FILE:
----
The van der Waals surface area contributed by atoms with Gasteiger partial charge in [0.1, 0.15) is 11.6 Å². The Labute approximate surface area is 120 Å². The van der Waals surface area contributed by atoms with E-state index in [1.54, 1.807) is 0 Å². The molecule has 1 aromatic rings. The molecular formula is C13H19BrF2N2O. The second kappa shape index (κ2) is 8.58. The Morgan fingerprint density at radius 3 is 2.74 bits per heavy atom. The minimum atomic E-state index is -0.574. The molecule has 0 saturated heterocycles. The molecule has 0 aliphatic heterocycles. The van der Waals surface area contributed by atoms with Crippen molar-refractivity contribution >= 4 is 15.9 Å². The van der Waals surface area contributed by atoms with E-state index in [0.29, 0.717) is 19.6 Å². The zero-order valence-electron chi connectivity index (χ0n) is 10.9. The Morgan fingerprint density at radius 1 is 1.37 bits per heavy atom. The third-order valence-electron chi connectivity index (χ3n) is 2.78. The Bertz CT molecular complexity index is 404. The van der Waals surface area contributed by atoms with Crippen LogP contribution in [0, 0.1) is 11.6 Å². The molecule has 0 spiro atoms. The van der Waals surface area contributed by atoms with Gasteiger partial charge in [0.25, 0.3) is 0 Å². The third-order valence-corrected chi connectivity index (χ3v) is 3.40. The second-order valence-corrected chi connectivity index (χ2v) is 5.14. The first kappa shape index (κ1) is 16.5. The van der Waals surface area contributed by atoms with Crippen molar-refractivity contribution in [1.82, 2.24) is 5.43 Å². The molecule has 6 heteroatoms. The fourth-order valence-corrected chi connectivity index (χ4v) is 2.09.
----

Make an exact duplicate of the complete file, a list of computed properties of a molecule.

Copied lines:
The van der Waals surface area contributed by atoms with Gasteiger partial charge in [0.1, 0.15) is 11.6 Å². The Labute approximate surface area is 120 Å². The van der Waals surface area contributed by atoms with E-state index in [1.54, 1.807) is 0 Å². The molecule has 1 aromatic rings. The molecular formula is C13H19BrF2N2O. The second kappa shape index (κ2) is 8.58. The Morgan fingerprint density at radius 3 is 2.74 bits per heavy atom. The minimum atomic E-state index is -0.574. The molecule has 0 saturated heterocycles. The molecule has 0 aliphatic heterocycles. The van der Waals surface area contributed by atoms with Crippen molar-refractivity contribution >= 4 is 15.9 Å². The van der Waals surface area contributed by atoms with E-state index in [0.29, 0.717) is 19.6 Å². The zero-order valence-electron chi connectivity index (χ0n) is 10.9. The Morgan fingerprint density at radius 1 is 1.37 bits per heavy atom. The third-order valence-electron chi connectivity index (χ3n) is 2.78. The Bertz CT molecular complexity index is 404. The van der Waals surface area contributed by atoms with Crippen LogP contribution in [0, 0.1) is 11.6 Å². The molecule has 0 spiro atoms. The van der Waals surface area contributed by atoms with Gasteiger partial charge in [0.25, 0.3) is 0 Å². The third-order valence-corrected chi connectivity index (χ3v) is 3.40. The second-order valence-corrected chi connectivity index (χ2v) is 5.14. The first kappa shape index (κ1) is 16.5. The van der Waals surface area contributed by atoms with Crippen molar-refractivity contribution in [1.82, 2.24) is 5.43 Å². The molecule has 6 heteroatoms. The fourth-order valence-corrected chi connectivity index (χ4v) is 2.09.